NCPA - National Center for Policy Analysis


November 3, 2009

When India's first Wal-Mart opened this summer in Amritsar, the response was mixed, with detractors fearing that big-box stores would eventually crowd out India's fabled "wallah" culture.  What no one remarked on, however, was that Wal-Mart's debut in a country is a bellwether for future growth, says Foreign Policy.

For example:

  • Wal-Mart has started operations in 15 countries since 1991, and 13 of them have had boom economies, with an average of 4.4 percent annual growth since Wal-Mart arrived.
  • Over the last five years, the economies of Wal-Mart countries outside the United States have grown 40 percent faster than the world average.

So what is responsible for the relationship between Wal-Mart debut in a country and the country's gross domestic product (GDP) growth?   Wal-Mart is just a smart and cautious investor, says Foreign Policy:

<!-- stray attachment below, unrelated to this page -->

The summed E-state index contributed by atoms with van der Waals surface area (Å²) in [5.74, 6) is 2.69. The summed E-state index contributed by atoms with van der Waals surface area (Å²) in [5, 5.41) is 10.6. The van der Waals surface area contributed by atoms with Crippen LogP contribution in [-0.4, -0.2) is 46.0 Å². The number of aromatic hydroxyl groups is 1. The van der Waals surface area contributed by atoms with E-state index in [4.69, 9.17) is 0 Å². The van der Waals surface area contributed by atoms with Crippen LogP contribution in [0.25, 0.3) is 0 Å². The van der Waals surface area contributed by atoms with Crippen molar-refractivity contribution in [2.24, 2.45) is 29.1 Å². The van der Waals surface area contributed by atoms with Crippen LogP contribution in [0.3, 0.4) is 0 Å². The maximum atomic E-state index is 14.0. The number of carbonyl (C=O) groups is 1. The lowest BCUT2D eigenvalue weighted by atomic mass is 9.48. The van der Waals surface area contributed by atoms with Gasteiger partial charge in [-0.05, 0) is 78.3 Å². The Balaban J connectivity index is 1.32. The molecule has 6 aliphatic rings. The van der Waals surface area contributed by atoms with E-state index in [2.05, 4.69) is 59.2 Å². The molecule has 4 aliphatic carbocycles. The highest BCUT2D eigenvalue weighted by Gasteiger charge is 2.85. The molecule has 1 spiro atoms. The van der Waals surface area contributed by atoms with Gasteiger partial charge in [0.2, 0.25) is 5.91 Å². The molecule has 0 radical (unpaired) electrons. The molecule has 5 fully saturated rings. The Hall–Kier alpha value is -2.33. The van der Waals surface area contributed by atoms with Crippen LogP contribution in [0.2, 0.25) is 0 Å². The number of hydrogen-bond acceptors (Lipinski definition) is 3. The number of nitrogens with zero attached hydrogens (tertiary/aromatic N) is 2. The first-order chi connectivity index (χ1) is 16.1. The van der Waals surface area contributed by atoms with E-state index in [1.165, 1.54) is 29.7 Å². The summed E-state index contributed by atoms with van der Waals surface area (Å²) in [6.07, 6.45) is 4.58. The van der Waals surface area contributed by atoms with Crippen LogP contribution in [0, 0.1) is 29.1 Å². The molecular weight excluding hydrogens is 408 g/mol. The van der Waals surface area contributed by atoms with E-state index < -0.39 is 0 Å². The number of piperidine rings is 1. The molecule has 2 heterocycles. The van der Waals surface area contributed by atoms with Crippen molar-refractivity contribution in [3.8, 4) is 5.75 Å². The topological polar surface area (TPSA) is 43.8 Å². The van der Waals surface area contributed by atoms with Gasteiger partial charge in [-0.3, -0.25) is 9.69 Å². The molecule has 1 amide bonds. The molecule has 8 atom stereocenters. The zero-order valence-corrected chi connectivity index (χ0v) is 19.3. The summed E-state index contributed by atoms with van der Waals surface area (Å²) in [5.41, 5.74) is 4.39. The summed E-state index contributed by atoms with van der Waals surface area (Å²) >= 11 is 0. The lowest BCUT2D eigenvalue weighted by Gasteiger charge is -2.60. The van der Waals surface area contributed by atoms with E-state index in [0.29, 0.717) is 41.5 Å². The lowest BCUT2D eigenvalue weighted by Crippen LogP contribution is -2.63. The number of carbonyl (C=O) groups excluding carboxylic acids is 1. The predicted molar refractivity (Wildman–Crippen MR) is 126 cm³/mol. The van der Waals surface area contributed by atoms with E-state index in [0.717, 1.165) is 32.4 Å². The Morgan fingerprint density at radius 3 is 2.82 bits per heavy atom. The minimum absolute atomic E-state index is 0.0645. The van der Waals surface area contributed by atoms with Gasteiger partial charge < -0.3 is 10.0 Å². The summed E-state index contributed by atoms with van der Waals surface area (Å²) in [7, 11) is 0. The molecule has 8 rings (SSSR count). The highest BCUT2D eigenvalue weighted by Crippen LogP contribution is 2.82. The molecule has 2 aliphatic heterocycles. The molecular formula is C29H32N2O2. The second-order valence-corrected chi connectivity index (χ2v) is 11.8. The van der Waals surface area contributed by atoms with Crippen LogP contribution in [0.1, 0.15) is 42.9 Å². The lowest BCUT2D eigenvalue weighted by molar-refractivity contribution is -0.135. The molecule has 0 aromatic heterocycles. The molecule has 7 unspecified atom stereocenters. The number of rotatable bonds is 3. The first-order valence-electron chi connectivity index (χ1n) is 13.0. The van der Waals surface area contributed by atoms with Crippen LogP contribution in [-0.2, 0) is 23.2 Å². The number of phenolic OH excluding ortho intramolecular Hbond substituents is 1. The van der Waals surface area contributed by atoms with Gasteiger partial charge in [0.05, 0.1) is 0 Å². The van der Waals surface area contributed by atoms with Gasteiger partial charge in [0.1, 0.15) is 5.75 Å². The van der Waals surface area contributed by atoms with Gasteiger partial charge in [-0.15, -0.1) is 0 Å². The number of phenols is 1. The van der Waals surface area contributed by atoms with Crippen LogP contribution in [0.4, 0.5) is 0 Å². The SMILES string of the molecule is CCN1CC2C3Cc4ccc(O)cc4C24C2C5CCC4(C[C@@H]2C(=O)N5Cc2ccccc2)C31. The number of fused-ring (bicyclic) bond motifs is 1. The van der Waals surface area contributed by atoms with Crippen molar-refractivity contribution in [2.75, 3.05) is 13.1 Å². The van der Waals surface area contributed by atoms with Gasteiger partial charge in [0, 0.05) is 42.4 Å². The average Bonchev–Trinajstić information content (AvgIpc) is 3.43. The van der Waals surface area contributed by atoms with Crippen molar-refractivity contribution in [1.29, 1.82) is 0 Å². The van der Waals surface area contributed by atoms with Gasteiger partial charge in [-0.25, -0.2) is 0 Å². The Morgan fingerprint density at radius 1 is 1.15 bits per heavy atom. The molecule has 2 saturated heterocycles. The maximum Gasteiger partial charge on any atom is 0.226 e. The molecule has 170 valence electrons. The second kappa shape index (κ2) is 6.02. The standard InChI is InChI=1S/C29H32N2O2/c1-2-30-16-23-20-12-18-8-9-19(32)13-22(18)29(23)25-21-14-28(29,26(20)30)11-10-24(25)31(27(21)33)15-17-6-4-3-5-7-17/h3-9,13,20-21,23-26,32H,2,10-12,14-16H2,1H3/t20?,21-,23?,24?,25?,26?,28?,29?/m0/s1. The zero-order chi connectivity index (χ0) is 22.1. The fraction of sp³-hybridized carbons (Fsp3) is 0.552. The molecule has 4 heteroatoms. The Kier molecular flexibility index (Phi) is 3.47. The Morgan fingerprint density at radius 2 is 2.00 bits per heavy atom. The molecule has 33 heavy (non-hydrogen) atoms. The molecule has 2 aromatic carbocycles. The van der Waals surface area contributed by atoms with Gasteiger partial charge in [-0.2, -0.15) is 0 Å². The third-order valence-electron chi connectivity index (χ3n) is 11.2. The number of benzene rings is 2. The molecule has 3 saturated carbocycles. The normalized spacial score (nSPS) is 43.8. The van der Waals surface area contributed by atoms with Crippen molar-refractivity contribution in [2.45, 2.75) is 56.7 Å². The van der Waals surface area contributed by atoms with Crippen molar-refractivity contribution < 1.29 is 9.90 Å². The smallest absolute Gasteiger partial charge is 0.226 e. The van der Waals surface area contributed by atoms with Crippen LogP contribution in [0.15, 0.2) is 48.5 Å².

• Wal-Mart chooses to go to places with a sizeable middle class, a move that could pay off for the company in the future.
  • The portion of the global middle class that lives in the devolving world should rise from 56 percent in 2000 to 93 percent in 2030, according to the World Bank.

Next up for the Wal-Mart effect are Russia and Eastern Europe, says Foreign Policy.

Source: Michael Wilkerson, "The Wal-Mart Effect," Foreign Policy, November / December 2009.

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